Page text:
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Arno Botha says Bulls won’t ever forget Leinster win, but ‘next job is on Saturday’ in URC final against Stormers

Arno Botha says the Bulls are firmly focused on URC final againust the Stormers. Photo: Ryan Byrne/INPHO/Shutterstock/BackpagePix

Arno Botha says the Bulls are firmly focused on URC final againust the Stormers. Photo: Ryan Byrne/INPHO/Shutterstock/BackpagePix

Published Jun 15, 2022


Cape Town – The heroic triumph over Leinster was definitely something that they will remember forever, says Arno Botha, but now the Bulls are bracing themselves for a “clash of the titans” in Saturday’s United Rugby Championship final against the Stormers at Cape Town Stadium (7.30pm kickoff).

The 30-year-old Botha will be bidding farewell to Loftus Versfeld once more at the end of the season to play for French club Lyon, having first left Pretoria in 2018 to join London Irish first and then Munster.

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He returned to the capital city in 2020 as one of Jake White’s key signings in the coach’s plan to resurrect the Bulls, and it has paid off handsomely for the two-Test Springbok, who has tasted success twice in the Currie Cup, along with the Super Rugby Unlocked title.

The Bulls did the unthinkable to topple Leinster 27-26 in last week’s semi-final in Dublin, but they cannot afford to get caught up in that glory for too long.

The Stormers beat them home and away in the URC this season, and showed their fighting spirit in scoring after the hooter to beat Ulster 17-15 in the semi-final.

“We know that they want to make it physical upfront… they have the forwards to do that. It’s definitely something we will look into and capitalise on it. It’s also a strong point for us, to have good and dominant forwards, so it’s going to be the clash of the titans!” Botha said from Loftus on Wednesday.

“Massive effort, massive effort (against Leinster). We will definitely give glory to God for it, because things that happened in that week… I don’t want to make it spiritual, but things that happened – messages that came through, didn’t necessarily come through during the year.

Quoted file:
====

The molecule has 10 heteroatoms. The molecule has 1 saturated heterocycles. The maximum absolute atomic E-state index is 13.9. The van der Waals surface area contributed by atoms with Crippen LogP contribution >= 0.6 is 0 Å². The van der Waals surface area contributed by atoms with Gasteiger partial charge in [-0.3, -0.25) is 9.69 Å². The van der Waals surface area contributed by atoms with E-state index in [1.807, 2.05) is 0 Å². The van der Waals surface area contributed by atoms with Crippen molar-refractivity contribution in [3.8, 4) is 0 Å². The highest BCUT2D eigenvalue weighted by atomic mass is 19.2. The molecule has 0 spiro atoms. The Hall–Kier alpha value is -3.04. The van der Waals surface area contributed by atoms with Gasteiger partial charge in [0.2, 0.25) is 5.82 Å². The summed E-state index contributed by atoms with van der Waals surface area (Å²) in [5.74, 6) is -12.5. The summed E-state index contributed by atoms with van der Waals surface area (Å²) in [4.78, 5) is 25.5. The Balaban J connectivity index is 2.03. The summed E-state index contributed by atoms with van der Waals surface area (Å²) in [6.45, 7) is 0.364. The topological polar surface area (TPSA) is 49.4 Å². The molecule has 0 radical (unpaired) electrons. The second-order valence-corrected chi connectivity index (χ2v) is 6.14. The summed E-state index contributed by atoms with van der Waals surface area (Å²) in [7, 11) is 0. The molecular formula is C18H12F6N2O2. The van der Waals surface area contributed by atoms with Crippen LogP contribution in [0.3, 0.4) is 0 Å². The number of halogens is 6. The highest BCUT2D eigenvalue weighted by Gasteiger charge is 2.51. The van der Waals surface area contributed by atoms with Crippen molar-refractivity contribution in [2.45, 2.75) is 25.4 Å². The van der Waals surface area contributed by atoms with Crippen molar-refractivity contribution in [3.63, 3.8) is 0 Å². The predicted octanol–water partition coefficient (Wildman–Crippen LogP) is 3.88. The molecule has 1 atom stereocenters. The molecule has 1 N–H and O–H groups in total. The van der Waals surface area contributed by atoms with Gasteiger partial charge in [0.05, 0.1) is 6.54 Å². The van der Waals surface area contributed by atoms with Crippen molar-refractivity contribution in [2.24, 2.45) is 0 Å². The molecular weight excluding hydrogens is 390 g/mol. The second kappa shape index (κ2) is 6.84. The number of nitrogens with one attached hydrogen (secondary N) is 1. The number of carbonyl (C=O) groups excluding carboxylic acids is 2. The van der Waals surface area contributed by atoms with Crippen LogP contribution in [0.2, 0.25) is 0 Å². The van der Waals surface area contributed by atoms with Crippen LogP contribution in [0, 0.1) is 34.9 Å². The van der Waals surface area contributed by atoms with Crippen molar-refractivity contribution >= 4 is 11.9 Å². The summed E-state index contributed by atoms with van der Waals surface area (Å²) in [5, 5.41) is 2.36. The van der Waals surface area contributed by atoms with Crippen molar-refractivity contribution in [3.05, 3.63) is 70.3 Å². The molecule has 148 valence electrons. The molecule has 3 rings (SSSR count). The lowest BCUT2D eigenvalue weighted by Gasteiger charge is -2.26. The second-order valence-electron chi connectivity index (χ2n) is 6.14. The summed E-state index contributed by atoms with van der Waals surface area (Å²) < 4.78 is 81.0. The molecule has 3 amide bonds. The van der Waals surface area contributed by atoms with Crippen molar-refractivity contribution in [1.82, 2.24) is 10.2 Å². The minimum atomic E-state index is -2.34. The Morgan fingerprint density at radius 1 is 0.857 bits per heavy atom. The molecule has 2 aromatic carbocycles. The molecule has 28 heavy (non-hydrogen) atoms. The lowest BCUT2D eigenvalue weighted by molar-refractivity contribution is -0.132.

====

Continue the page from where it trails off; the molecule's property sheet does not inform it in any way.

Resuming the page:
“Things happened in that week that wouldn’t happen in a normal game… Guys that stepped up. I can’t give you all the info now, but a few things mentally that switched guys on. So, it was definitely something that wasn’t 100 percent in our control during the week.

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“Obviously in the game was different. We knew what we wanted to do, and the guys needed to be up for it, for 100 minutes if it comes to that. Every guy’s mentality was like that – we prepared for that. We knew afterwards that it’s just one more, just one more.

“It felt like an effort that we hadn’t given before, so it’s definitely something that we will remember forever. But like I said, it wasn’t the last one, and we wouldn’t treat it like the last one.”

Botha has been a vital cog in the Bulls loose trio as a blindside flank mainly, before also filling in at his usual No 8 position whenever Elrigh Louw has been unavailable. The double injury blow to Cyle Brink in recent months has seen Botha become a regular in the No 7 jersey, and he hopes to finish his second stint in Pretoria with another trophy before flying to France.

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“It can definitely be one of the last games (for the Bulls), depending on what happens in the Currie Cup. I am not thinking about that now, and I wouldn’t say it’s my motivation. Afterwards, I will think about it and take it all in. But for now, it’s about what we can do well this weekend. If you think about it as your last game, then sometimes there are hidden emotions that come in, which you would never show in a game,” Botha said.

“You played 40 games for the Bulls over the last two years where you didn’t have that kind of emotion, that it’s your last game. So, for me, it’s really about what I can do to help the team. I won’t use it either… I just want to give my best performance for the team and the union.

“I can’t think of any other place where I would’ve had a better time… rugby-wise, family-wise.

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“It is about the guys understanding that they can’t think too long about that (winning in Dublin). Obviously it was good for us to win the two games (playoffs), but the moment we went through our game, we realised that it’s again time to move on, and the next job is on Saturday. We all understand that, and know that that is what it’s about.”